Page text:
If you have already created YouTube videos for your business, then YouTube Ads could be a great addition to your labs program. I find many companies don’t realize that there’s an advertising opportunity in YouTube that can be set up and managed via AdWords. It used to be called YouTube Promoted Videos, and now has been rebranded as Google AdWords for Video.
When setting up your video campaigns, you can create targeting groups to reach specific types of audiences. For example, you can target people by:
Similar to search-based AdWords campaigns, the pricing is CPC-based and can be managed via your AdWords account.
Google AdWords for Video enables you to target users on YouTube.com and across the Google Display Network. For example, your ads can show up when people search for specific keywords on YouTube.com (either above or to the right of the search results). In addition, if a placement on the Display Network supports video ads, your advertisement could show up there, as well. Setup-wise, if you already have videos sitting in your YouTube channel, then there’s no cost for building creative. You could set up your campaigns immediately and test the waters.
An example of search-based YouTube ads (via Google AdWords for Video):
4. Mobile-Only Campaigns (and Beyond)
Both AdWords and adCenter provide the ability to target mobile users via specific campaigns. This enables you to break down your campaigns by desktop and mobile users, which lets you easily view performance for each segment. In addition, both platforms enable you to target sets of users within “mobile”. For example, you can target specific operating systems like iOS and Android. You can also target by device, such as smartphone or tablet.
Mobile Targeting Options in AdWords:
Also, beyond just duplicating desktop campaigns and targeting mobile users, you can also tailor your ad creative and landing pages. For example, you could drive mobile visitors to mobile landing pages, which would be formatted for mobile devices. You might also choose different ad creative knowing people are on the go, or on their tablets.
Performance-wise, it’s extremely important to understand how well each segment converts. Imagine you had a 3.5% conversion rate in your original campaign (which combines desktop and mobile users). Then, upon breaking down your campaigns, you realize that desktop converted at 8%, mobile converted at .5%, and tablets converted at 2%. You would obviously take that data, analyze the barriers for mobile visitors, and refine your efforts.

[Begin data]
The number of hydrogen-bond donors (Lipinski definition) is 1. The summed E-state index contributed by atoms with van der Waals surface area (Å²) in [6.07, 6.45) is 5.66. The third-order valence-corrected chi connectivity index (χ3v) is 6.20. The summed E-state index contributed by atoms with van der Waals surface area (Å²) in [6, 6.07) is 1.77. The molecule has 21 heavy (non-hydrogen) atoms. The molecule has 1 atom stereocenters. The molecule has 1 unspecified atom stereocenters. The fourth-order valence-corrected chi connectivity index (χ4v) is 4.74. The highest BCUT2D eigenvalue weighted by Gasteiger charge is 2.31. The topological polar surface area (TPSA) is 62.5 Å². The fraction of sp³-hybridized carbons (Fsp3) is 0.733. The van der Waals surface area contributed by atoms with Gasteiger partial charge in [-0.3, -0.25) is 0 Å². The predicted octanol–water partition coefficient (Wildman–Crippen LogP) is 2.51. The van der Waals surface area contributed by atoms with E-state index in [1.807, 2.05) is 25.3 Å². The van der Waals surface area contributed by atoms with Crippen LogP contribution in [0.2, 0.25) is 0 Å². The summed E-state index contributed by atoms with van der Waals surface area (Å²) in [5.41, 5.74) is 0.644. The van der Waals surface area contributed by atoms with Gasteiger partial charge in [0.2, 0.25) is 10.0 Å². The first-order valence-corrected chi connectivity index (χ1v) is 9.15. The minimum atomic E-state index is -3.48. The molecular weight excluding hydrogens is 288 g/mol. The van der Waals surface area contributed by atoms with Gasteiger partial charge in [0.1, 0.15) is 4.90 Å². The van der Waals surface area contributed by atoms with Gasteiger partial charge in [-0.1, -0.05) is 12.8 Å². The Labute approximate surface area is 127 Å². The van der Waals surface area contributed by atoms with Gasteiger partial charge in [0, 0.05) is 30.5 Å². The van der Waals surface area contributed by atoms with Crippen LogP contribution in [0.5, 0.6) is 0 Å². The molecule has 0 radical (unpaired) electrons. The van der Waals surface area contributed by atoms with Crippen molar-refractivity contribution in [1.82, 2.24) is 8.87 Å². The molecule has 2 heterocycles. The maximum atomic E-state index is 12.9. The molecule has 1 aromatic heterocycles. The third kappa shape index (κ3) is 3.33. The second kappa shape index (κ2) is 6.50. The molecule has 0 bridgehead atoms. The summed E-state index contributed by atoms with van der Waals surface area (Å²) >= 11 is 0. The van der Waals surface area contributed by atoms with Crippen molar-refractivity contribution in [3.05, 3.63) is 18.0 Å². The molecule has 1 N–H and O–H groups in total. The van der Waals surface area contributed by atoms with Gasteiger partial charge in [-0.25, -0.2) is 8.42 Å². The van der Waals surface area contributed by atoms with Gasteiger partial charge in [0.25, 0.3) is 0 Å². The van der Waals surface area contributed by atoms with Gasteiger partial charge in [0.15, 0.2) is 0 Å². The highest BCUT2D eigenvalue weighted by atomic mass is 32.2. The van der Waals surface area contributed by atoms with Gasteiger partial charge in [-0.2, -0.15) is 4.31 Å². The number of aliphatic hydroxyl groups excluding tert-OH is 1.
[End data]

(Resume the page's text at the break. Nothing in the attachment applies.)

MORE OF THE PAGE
5. Social Advertising
Although this topic isn’t Search-related, I’m including it in this SEM labs post (since it’s a CPC-based, paid advertising channel). In my opinion, too many companies have quickly launched Facebook Advertising, only to see a lot of clicks, high bounce rate, and low conversion. Those companies might be quick to point out that social advertising doesn’t work for them. But, that might not be true. The performance of your social advertising campaigns can only be based on how much effort you put into the research and setup phases of developing those campaigns.
Both Facebook and LinkedIn provide some incredible targeting capabilities, including interest-based and demographic targeting. Using the capabilities of each platform, you could break down your target audiences and develop granular campaigns for reaching them. Note, this takes a lot of time and effort, but can pay huge dividends down the line.
Breaking down campaigns this way enables you to surgically refine your efforts. Over time, you can start to identify highly-performing audience segments, understand which types of creative work best with those segments, and provide a new, highly-performing channel for your business. Don’t cut out social ads until you test them the right way.
For example, imagine you sold high-end wine accessories. How about targeting men interested in wine, that live in New York City, are 40-60 years old, like red wine, and specific wineries. That’s the type of powerful targeting that’s available in Facebook.
An example of Facebook Ads in action:
Unfortunately, you cannot set up this type of targeting via Search yet (although that might be changing with AdWords+ and Search, Plus Your World). My recommendation is to map out some robust social advertising campaigns targeting various audience segments. Track their performance at a granular basis and refine your efforts over time. My guess is you’ll be surprised with the results (as compared to the carpet bombing approach many companies use on Facebook).
Summary – Set Up Your SEM Labs Initiative
My hope is that after reading this post, you are eager and willing to set up a labs program at your company. As I covered in this post, without a labs program in place, you could very well be missing strong opportunities to reach new customers. So map out your plan today, present it to stakeholders, and launch a labs program. New customers are waiting.
|Last Updated on Tuesday, 28 February 2012 14:27|